The vertical movement of elevators and the increase of flat roads that are easy to walk due to paving have brought convenience to people’s urban life. However, as roads were paved and the city became safer, people lost the behavior of paying attention to their surroundings and checking their footing.

In addition, signs at train stations and commercial fa- cilities, as well as maps on smart phones, do not make people think about where they are going; they simply follow the directions on the signs in front of them. In cities, people follow the directions of the signs and smartphone information presented to them, without checking their surroundings or even thinking about where they are.

In a world where convenience has become the norm, we designed the ramp to break that norm and awaken the physicality that people have almost forgotten. Let’s take the human act of walking back to the level of prim- itive times.

We considered the ideas of two theorists, Shusaku Arakawa and Claude Parent. Shusaku Arakawa, a con- temporary artist, said that when one is out of balance, one reverts to an infant and is freed from the world of common sense. This is what Claude Parent says in his book “Visionary Architect”. He said, “by makg movement conscious, a whole new sensory world emerges. In response to these words, we thought that by walking on a slope, we become more aware of the gravity that is placed on our bodies. Also, it would be an opportunity for people to regain their physicality, which they had forgotten until now.

This intervention consists of two vertical circulation on the façade; the first a barefoot ramp; the second, a stairway to be walked with shoes. The barefoot ramp connects the 3FL Napping-Beach and the 8th floor Tat- ami-Beach with a single path, and the steep 15 percent slope and unevenness of the floor that can be felt with bare feet remind us of the behavior of walking. By con- sidering the dead space at the intersection of the ramp and the shoes as a niche, we have created a space where people can stay in the linear flow line.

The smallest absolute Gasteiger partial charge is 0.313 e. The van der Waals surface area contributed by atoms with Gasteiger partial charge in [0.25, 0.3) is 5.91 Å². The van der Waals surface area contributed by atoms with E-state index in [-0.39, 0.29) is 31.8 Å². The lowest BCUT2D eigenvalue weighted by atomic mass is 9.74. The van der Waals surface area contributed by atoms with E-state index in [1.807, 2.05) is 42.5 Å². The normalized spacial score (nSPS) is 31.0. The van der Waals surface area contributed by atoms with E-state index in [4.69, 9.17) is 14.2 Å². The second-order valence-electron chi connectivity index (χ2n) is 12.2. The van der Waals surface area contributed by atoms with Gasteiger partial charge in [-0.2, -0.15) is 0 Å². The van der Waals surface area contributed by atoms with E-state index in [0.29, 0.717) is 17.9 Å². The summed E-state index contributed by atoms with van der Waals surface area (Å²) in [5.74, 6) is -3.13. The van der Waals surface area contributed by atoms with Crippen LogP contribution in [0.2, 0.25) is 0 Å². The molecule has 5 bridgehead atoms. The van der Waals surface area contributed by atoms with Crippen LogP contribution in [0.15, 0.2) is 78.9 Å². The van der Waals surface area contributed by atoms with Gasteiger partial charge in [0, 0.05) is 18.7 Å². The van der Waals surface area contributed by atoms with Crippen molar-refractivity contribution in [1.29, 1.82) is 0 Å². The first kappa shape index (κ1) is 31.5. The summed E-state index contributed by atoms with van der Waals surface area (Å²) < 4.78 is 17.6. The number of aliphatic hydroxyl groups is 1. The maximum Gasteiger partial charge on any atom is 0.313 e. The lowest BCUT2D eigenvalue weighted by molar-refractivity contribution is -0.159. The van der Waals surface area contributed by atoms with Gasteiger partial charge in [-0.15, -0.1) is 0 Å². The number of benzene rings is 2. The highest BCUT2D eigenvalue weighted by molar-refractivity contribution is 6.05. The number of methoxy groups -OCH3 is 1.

The other staircase, where people walk with their shoes, becomes a place that connects the behavior of each floor. For example, a semi-outdoor space on the 5th floor is connected to the rooftop festival, and signs made on the 4th floor are installed on each floor.

Depending on the direction of movement, the direction of gravity changes. This causes a change in the feeling and load (ascent, support, fatigue or descent, accelera- tion, elation) that we feel. Through experiences that put a strain on the body, such as being “dragged,” the senses of elation and resistance are refined. The slant of the floor, or slope, makes you feel gravity strongly even when you are standing still. You will be aware of a load that you cannot experience on a flat surface.

Because people are frequently isolated in their habita- tion, they eliminate the possibility of interaction. By walking on a slope, we are strongly aware of the gravity that is placed on our bodies. I think this will be an op- portunity for people to regain their physicality, which they have forgotten until now.

Information that works directly on the body.



Gabriel Kogan
Ugly Architecture?
2021 3Q